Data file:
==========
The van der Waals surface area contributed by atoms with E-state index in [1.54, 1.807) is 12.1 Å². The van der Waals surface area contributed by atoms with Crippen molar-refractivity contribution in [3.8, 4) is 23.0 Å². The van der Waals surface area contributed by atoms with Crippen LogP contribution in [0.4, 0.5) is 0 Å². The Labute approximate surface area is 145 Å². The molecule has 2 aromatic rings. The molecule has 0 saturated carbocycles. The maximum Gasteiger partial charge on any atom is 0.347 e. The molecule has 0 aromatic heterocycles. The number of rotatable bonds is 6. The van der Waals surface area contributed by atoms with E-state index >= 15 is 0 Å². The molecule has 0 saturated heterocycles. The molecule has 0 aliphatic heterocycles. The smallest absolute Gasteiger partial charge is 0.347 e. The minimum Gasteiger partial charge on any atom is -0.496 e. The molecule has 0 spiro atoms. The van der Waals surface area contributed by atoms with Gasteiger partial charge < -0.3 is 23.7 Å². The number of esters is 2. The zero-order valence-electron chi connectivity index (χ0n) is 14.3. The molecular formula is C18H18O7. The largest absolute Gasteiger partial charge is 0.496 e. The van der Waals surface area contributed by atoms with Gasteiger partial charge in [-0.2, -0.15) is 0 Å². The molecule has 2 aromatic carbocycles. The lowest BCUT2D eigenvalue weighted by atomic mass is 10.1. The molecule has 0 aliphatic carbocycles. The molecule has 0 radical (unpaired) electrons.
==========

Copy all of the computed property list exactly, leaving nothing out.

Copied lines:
The van der Waals surface area contributed by atoms with E-state index in [1.54, 1.807) is 12.1 Å². The van der Waals surface area contributed by atoms with Crippen molar-refractivity contribution in [3.8, 4) is 23.0 Å². The van der Waals surface area contributed by atoms with Crippen LogP contribution in [0.4, 0.5) is 0 Å². The Labute approximate surface area is 145 Å². The molecule has 2 aromatic rings. The molecule has 0 saturated carbocycles. The maximum Gasteiger partial charge on any atom is 0.347 e. The molecule has 0 aromatic heterocycles. The number of rotatable bonds is 6. The van der Waals surface area contributed by atoms with E-state index >= 15 is 0 Å². The molecule has 0 saturated heterocycles. The molecule has 0 aliphatic heterocycles. The smallest absolute Gasteiger partial charge is 0.347 e. The minimum Gasteiger partial charge on any atom is -0.496 e. The molecule has 0 spiro atoms. The van der Waals surface area contributed by atoms with Gasteiger partial charge < -0.3 is 23.7 Å². The number of esters is 2. The zero-order valence-electron chi connectivity index (χ0n) is 14.3. The molecular formula is C18H18O7. The largest absolute Gasteiger partial charge is 0.496 e. The van der Waals surface area contributed by atoms with Gasteiger partial charge in [-0.2, -0.15) is 0 Å². The molecule has 2 aromatic carbocycles. The lowest BCUT2D eigenvalue weighted by atomic mass is 10.1. The molecule has 0 aliphatic carbocycles. The molecule has 0 radical (unpaired) electrons.